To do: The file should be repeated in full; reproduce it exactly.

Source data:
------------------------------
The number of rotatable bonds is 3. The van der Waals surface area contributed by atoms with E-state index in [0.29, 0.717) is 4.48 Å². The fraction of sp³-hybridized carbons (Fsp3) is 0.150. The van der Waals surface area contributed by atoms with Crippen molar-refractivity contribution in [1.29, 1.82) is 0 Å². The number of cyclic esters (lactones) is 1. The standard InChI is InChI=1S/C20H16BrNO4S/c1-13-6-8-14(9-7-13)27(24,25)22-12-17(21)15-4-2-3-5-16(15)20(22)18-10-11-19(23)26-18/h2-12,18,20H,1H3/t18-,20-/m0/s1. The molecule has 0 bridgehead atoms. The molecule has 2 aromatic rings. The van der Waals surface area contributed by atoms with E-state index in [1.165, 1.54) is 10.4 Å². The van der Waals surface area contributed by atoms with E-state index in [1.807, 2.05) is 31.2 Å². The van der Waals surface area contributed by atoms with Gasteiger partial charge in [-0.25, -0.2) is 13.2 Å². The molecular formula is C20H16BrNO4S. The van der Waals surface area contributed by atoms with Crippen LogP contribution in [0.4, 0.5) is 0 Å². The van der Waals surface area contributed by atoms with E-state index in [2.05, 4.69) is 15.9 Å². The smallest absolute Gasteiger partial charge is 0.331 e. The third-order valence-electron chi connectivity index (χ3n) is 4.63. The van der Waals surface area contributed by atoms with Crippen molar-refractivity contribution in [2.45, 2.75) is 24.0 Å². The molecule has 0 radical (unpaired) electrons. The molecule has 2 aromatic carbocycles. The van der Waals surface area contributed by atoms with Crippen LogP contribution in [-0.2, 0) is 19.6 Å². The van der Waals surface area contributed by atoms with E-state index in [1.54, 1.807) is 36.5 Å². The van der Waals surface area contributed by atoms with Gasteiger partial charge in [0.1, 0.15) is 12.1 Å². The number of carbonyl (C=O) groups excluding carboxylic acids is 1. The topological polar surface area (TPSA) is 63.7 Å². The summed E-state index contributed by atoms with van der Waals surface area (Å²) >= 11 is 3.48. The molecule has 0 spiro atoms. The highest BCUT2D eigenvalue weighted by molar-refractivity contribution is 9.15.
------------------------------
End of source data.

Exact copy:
The number of rotatable bonds is 3. The van der Waals surface area contributed by atoms with E-state index in [0.29, 0.717) is 4.48 Å². The fraction of sp³-hybridized carbons (Fsp3) is 0.150. The van der Waals surface area contributed by atoms with Crippen molar-refractivity contribution in [1.29, 1.82) is 0 Å². The number of cyclic esters (lactones) is 1. The standard InChI is InChI=1S/C20H16BrNO4S/c1-13-6-8-14(9-7-13)27(24,25)22-12-17(21)15-4-2-3-5-16(15)20(22)18-10-11-19(23)26-18/h2-12,18,20H,1H3/t18-,20-/m0/s1. The molecule has 0 bridgehead atoms. The molecule has 2 aromatic rings. The van der Waals surface area contributed by atoms with E-state index in [1.165, 1.54) is 10.4 Å². The van der Waals surface area contributed by atoms with E-state index in [1.807, 2.05) is 31.2 Å². The van der Waals surface area contributed by atoms with Gasteiger partial charge in [-0.25, -0.2) is 13.2 Å². The molecular formula is C20H16BrNO4S. The van der Waals surface area contributed by atoms with Crippen LogP contribution in [0.4, 0.5) is 0 Å². The van der Waals surface area contributed by atoms with E-state index in [2.05, 4.69) is 15.9 Å². The smallest absolute Gasteiger partial charge is 0.331 e. The third-order valence-electron chi connectivity index (χ3n) is 4.63. The van der Waals surface area contributed by atoms with Crippen molar-refractivity contribution in [2.45, 2.75) is 24.0 Å². The molecule has 0 radical (unpaired) electrons. The molecule has 2 aromatic carbocycles. The van der Waals surface area contributed by atoms with Crippen LogP contribution in [-0.2, 0) is 19.6 Å². The van der Waals surface area contributed by atoms with E-state index in [1.54, 1.807) is 36.5 Å². The van der Waals surface area contributed by atoms with Gasteiger partial charge in [0.1, 0.15) is 12.1 Å². The number of carbonyl (C=O) groups excluding carboxylic acids is 1. The topological polar surface area (TPSA) is 63.7 Å². The summed E-state index contributed by atoms with van der Waals surface area (Å²) >= 11 is 3.48. The molecule has 0 spiro atoms. The highest BCUT2D eigenvalue weighted by molar-refractivity contribution is 9.15.